Friday, July 02, 2010

Doing the Right Thing for College Athletes

Ramogi Huma was a linebacker for UCLA.  He now runs something called the National College Players Association (formerly known as the College Athletes Coalition).  He has been called the "Norma Rae of UCLA" because he believes that college athletes are exploited.   NCPA argues that college athletes are fundamentally pre-professionals and should be paid like that with wages and benefits.   

Under current NCAA rules a student athlete can be given a scholarship for tuition and fees, room and board and use of books.  That is called a full ride.  If a student has additional financial need, there are two ways to solve the problem.  First, the student can apply for Federal Aid (Pell Grants), which is need based and not counted in the athletic scholarship.  But second, for incidentals like transportation expenses each Division One school has two funds which can be distributed to athletes to make sure they are covered.    A couple of years ago NCPA did a study which looked at the 330+ Division One schools and concluded that the average full ride student had a gap of a bit more than $2000 per year.   That study is complete bunk in that it ignores the role of Pell Grants and the NCAA two special funds.  If you add in those two types of payments, the supposed gap is non-existent.

NCPA is funded by organized labor including donations from the United Steel Workers.  Obviously with collapsing membership in industrial unions they may be supporting this to ultimately build union membership.  It won a case to provide $10 million in compensation to athletes - but if you read the settlement document, the lawyer's fees and expenses amounted to almost $9.5 million.   That may have provided some additional resources to athletes but like so many lawsuits, its real compensation went to the plaintiff's attorneys.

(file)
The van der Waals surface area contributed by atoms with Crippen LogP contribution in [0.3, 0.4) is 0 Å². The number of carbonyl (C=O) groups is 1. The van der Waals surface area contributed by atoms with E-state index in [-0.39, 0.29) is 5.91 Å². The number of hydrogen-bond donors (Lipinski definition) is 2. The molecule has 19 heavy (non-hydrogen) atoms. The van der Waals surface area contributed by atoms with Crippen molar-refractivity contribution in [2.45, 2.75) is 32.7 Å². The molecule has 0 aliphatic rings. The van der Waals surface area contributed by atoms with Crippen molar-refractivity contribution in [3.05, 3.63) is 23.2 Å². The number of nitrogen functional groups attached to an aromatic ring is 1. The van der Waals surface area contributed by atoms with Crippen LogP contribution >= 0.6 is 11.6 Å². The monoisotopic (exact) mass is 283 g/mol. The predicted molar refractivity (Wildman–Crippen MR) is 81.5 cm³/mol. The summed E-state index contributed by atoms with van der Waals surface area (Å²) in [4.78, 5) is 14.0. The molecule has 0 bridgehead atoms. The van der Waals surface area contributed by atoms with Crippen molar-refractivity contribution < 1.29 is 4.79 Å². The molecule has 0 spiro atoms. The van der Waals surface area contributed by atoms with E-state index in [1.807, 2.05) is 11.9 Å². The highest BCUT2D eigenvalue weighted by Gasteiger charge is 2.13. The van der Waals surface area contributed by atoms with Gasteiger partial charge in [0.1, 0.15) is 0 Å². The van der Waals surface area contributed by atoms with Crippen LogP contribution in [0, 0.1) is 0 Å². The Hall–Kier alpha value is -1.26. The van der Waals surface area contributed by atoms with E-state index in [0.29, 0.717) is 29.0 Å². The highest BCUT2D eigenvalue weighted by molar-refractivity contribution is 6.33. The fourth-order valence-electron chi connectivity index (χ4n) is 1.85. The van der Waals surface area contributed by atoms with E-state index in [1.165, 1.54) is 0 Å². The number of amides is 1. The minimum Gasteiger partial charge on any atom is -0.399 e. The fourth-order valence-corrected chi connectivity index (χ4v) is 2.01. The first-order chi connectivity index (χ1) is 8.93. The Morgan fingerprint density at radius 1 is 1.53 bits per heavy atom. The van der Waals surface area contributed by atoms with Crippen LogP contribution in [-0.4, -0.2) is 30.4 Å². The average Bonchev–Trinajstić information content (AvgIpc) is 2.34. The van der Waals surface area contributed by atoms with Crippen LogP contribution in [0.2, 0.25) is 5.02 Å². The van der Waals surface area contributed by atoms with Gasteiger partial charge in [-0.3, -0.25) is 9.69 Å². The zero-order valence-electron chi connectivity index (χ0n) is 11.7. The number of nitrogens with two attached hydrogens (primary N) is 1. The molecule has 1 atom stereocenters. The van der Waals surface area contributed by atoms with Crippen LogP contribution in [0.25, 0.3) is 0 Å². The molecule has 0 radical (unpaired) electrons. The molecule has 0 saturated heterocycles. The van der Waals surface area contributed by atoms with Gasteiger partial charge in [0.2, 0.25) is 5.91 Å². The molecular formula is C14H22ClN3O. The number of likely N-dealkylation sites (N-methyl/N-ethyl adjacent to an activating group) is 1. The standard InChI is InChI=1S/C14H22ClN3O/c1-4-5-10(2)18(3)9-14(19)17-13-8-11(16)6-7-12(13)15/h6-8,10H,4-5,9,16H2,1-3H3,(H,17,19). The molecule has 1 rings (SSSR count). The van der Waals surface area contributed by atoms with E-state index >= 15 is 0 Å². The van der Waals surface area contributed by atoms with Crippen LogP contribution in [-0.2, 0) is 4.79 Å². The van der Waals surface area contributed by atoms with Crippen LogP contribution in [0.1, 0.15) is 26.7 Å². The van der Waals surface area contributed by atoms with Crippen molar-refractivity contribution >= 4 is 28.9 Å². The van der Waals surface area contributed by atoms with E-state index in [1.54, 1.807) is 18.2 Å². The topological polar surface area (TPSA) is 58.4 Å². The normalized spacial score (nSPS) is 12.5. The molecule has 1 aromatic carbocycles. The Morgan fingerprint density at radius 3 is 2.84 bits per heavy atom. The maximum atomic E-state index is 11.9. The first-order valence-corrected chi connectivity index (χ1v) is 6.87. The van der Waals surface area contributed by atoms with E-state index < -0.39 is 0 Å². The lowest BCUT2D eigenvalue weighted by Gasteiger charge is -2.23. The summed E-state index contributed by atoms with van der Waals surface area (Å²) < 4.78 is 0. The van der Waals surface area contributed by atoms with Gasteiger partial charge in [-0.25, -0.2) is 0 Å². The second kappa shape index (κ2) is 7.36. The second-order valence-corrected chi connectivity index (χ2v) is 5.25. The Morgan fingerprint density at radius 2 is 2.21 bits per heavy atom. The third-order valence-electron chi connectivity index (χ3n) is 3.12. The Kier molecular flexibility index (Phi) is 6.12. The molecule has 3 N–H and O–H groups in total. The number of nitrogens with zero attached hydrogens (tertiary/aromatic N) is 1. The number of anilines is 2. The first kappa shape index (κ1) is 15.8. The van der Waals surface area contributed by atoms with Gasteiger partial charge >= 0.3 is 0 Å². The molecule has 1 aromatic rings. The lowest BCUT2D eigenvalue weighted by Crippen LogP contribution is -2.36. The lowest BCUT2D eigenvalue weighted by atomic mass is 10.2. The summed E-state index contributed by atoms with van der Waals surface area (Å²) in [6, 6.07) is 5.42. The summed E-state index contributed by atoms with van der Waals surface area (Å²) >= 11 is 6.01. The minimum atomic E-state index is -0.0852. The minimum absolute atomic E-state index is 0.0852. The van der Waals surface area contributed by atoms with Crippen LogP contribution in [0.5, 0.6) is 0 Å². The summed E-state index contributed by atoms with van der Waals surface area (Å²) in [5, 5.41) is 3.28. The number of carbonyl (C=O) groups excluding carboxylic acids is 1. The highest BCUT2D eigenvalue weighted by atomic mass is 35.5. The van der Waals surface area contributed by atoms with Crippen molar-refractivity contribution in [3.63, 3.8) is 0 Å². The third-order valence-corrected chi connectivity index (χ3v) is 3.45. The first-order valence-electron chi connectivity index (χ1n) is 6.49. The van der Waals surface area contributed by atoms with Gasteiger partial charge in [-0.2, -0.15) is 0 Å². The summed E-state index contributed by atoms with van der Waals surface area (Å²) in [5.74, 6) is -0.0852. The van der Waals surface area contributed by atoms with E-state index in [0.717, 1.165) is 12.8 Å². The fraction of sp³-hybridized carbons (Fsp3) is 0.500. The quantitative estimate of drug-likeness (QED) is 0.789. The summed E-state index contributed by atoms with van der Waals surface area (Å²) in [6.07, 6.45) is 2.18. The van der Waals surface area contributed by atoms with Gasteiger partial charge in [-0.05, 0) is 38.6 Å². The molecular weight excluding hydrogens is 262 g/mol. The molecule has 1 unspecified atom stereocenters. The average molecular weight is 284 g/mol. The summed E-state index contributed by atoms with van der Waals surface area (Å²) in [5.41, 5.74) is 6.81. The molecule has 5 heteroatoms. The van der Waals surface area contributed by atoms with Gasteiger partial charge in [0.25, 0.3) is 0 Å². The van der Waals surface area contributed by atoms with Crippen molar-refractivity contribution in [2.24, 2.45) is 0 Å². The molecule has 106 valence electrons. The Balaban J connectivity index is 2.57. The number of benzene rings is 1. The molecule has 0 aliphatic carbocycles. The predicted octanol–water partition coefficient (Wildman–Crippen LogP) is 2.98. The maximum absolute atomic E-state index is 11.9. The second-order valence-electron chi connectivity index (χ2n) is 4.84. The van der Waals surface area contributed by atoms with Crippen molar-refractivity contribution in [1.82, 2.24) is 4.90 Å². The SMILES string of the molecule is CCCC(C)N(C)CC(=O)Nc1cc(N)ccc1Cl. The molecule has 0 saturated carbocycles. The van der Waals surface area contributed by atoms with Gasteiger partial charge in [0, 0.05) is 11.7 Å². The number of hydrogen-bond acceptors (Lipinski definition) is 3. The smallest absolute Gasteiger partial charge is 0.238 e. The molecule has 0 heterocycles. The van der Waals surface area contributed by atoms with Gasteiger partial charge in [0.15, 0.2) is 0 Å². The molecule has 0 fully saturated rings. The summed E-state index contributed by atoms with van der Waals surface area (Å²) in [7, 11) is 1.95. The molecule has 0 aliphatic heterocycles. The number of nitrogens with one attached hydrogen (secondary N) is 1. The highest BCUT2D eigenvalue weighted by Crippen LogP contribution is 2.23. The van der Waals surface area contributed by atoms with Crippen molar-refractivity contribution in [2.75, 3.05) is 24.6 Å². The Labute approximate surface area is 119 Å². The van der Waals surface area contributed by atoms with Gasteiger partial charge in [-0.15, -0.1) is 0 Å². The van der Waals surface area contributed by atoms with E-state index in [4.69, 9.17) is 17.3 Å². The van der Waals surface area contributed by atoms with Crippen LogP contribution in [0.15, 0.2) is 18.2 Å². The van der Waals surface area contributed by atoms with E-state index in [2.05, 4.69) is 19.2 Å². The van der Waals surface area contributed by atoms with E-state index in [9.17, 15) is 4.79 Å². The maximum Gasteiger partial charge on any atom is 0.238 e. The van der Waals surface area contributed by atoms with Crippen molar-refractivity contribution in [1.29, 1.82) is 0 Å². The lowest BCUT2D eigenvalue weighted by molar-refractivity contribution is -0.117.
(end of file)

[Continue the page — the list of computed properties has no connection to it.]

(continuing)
The governing body for college athletics (at least the largest one) is called the NCAA.  At times it has been run by coaches and athletic directors and in my opinion to the disadvantage of student athletes.   Some of those especially from not very distinguished colleges and universities think athletics determines the reputation for an institution.   But in recent years there has been more balance.   When one of the last TV contracts was signed part of the revenues were sequestered to allow for the special funds to aid students.  But there are still questions of how to deal with student athletes (the vast majority of whom will never play professional sports).  

The real issue for me is whether the existing structure with its flaws is better than an environment where student athletes are more like employees.   In my mind, the latter will offer fewer opportunities for students with some athletic ability to get an education - and that is what athletic scholarships were originated for.

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